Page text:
The iPhone is an amazing phone. Love it or hate it, you need to acknowledge that it was the first phone that was a game changer in the field of smart phones. Windows Mobile phones, while extremely functional and capable, didn’t have the ease of use to make it a viable choice over a simple feature phone to non tech-savvy people. The iPhone increased the speed of smartphone adoption and revitalized the mobile platform as a whole.

In spite of that, I was a late adopter of the iPhone, waiting until after the iPhone 3G but before the 3.0 OS was out for my purchase. With the promise of copy and paste as well as push notifications being thrown around with the upcoming update, I made the plunge in February of 2009, slightly before the iPhone 3.0 OS was announced.  On March 17th, 2009, the official announcement was made. This did include the aforementioned copy and paste and push notifications as well as landscape mode and MMS as well as some rich new APIs for developers to use.

At that announcement, Apple invited Lifescan to demonstrate an application that integrated the iPhone with a glucometer. A glucometer (glucose meter) is a device that, with a small sample of blood, can determine the amount of glucose in your blood stream. These meters are the speedometer of the diabetic, allowing the user to make informed decisions about their dietary intake, insulin usage as well as keep track of overall sugar control. There is no cure for diabetes; diabetics must manage their blood sugar levels on their own, and the only reliable way to gauge glucose levels is to measure them with a glucometer.

As a diabetic and a technology fan, I was overjoyed. Managing diabetes is a time consuming task. I welcome and encourage any tool that can be utilized to ease keeping track of glucose levels. Yet, here we are, over a year later, and the entire system promised in the 3.0 OS announcement is vaporware. Sure. there is other software that I’ve tried, both for the iPhone (such as Glucose Buddy and bant), and even some meters, with serial cables, can connect to proprietary software and transfer your data to your computer for further analysis. These work, but they are all designed to work best within their own framework. Though Glucose Buddy is able to export your data in a CSV format to you via email, it’s certainly not ideal for running an automated system.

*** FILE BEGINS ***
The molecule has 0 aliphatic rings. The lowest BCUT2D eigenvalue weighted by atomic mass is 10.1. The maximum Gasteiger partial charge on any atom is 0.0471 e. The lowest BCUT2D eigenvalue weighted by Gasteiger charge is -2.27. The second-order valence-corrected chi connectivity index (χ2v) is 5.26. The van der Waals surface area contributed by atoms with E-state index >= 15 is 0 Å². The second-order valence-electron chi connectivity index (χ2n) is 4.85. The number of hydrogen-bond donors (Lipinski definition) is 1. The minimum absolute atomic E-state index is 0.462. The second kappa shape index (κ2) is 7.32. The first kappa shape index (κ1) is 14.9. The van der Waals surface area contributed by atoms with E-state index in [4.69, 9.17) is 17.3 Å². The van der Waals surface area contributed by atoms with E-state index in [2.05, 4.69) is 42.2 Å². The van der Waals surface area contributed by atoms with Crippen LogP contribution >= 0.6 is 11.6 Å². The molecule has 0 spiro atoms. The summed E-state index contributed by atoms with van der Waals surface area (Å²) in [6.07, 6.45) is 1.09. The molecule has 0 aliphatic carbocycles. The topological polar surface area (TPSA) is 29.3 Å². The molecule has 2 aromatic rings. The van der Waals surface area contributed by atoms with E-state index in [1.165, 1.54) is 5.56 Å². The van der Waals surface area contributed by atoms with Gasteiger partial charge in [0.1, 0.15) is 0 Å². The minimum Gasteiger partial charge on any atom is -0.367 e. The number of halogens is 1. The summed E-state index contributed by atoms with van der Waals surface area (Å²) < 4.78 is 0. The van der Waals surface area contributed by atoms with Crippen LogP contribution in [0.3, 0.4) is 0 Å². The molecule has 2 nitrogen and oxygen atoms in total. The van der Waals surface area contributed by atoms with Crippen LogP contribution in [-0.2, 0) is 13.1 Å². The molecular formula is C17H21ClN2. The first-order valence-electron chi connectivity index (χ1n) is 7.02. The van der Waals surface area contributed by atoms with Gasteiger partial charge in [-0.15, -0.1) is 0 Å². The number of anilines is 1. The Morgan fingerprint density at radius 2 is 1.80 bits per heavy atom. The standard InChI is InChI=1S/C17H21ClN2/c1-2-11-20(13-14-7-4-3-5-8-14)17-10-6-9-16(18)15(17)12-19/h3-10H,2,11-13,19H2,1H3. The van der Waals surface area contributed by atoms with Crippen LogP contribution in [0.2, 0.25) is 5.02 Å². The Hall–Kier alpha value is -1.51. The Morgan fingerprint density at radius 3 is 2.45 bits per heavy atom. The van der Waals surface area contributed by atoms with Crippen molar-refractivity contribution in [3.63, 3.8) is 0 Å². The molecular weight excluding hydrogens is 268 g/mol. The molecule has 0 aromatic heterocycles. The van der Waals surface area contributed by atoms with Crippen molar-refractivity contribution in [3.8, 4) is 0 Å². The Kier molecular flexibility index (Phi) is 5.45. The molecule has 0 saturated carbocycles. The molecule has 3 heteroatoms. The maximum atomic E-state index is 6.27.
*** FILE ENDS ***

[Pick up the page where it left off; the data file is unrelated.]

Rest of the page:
What I’m looking for is a simple way to log my blood sugars into a database where I can then process the data however I want.  Perhaps I am an edge case, since, as a web developer, I know how to harness and process data. However, I am astonished that none of the diabetes applications have taken that step to allow full data usage. It’s my health data! I want to use it in a way that’s meaningful to me, not in the way that your application prescribes. Most of the applications that I’ve seen are bloated; they include carb counting, interfacing with twitter, a forum, or some other social network. I don’t want that. I need a place to enter a glucose reading, the time, a time slot (such as breakfast, lunch, dinner) and a free text area for notes. That’s it! The application should take minimal time to load and allow me to enter the data fast and move on with my life. When I’m ready, I should be able to upload the data to a server where I can then organize, graph, annotate and review my data further.

I have thought of writing my own application to do all of this processing. However, I have concerns about storing personally identifiable medical information in accordance with HIPAA regulations. I would like to research how these regulations would apply to an application for simple blood glucose management. In this litigious society, I’d rather not take a chance to be sued. If anybody has some good links that covers these issues, it would be appreciated if you could leave them in the comments.

Apple and Lifescan have demonstrated the future of blood glucose management. The technology exists to make this all happen. They have dangled it in front of me, showing how easy they could make diabetes management. Others have tried to fill the gap, but fall short with bloated applications that do little to enable data portability. I want simple. I want easy. I want to control my diabetes, rather than having my diabetes (and the technology that I use to monitor it) control me.